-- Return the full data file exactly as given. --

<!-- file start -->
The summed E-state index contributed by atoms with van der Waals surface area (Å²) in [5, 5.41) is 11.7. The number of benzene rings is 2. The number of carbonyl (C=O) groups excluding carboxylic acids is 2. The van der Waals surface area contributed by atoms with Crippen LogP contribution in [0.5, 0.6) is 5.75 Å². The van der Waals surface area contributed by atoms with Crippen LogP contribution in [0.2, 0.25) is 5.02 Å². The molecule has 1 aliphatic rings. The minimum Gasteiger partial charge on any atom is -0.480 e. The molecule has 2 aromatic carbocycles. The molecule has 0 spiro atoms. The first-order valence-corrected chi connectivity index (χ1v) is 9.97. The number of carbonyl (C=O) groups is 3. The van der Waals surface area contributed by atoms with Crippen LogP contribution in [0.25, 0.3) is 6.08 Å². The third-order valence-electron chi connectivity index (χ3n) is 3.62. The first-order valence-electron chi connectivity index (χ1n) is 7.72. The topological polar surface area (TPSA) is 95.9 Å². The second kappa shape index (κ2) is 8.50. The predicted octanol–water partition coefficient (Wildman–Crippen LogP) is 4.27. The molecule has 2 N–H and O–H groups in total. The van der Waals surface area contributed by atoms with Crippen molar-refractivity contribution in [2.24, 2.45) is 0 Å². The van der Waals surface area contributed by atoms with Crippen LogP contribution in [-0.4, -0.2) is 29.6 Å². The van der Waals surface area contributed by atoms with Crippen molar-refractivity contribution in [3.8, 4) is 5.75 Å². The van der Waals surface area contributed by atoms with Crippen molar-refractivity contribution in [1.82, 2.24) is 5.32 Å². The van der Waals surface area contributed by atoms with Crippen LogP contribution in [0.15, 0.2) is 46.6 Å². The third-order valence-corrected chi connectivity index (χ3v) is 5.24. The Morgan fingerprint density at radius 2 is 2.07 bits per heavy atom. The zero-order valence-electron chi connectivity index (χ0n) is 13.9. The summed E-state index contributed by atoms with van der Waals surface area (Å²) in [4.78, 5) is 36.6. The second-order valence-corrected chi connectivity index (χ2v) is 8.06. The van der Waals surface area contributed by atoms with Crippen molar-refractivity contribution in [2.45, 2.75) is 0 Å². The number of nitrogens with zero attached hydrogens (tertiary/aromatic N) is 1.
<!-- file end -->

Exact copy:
The summed E-state index contributed by atoms with van der Waals surface area (Å²) in [5, 5.41) is 11.7. The number of benzene rings is 2. The number of carbonyl (C=O) groups excluding carboxylic acids is 2. The van der Waals surface area contributed by atoms with Crippen LogP contribution in [0.5, 0.6) is 5.75 Å². The van der Waals surface area contributed by atoms with Crippen LogP contribution in [0.2, 0.25) is 5.02 Å². The molecule has 1 aliphatic rings. The minimum Gasteiger partial charge on any atom is -0.480 e. The molecule has 2 aromatic carbocycles. The molecule has 0 spiro atoms. The first-order valence-corrected chi connectivity index (χ1v) is 9.97. The number of carbonyl (C=O) groups is 3. The van der Waals surface area contributed by atoms with Crippen LogP contribution in [0.25, 0.3) is 6.08 Å². The third-order valence-electron chi connectivity index (χ3n) is 3.62. The first-order valence-electron chi connectivity index (χ1n) is 7.72. The topological polar surface area (TPSA) is 95.9 Å². The second kappa shape index (κ2) is 8.50. The predicted octanol–water partition coefficient (Wildman–Crippen LogP) is 4.27. The molecule has 2 N–H and O–H groups in total. The van der Waals surface area contributed by atoms with Crippen molar-refractivity contribution in [2.24, 2.45) is 0 Å². The van der Waals surface area contributed by atoms with Crippen LogP contribution in [-0.4, -0.2) is 29.6 Å². The van der Waals surface area contributed by atoms with Crippen molar-refractivity contribution in [3.8, 4) is 5.75 Å². The van der Waals surface area contributed by atoms with Crippen molar-refractivity contribution in [1.82, 2.24) is 5.32 Å². The van der Waals surface area contributed by atoms with Crippen LogP contribution in [0.15, 0.2) is 46.6 Å². The third-order valence-corrected chi connectivity index (χ3v) is 5.24. The Morgan fingerprint density at radius 2 is 2.07 bits per heavy atom. The zero-order valence-electron chi connectivity index (χ0n) is 13.9. The summed E-state index contributed by atoms with van der Waals surface area (Å²) in [4.78, 5) is 36.6. The second-order valence-corrected chi connectivity index (χ2v) is 8.06. The van der Waals surface area contributed by atoms with Crippen molar-refractivity contribution in [2.45, 2.75) is 0 Å². The number of nitrogens with zero attached hydrogens (tertiary/aromatic N) is 1.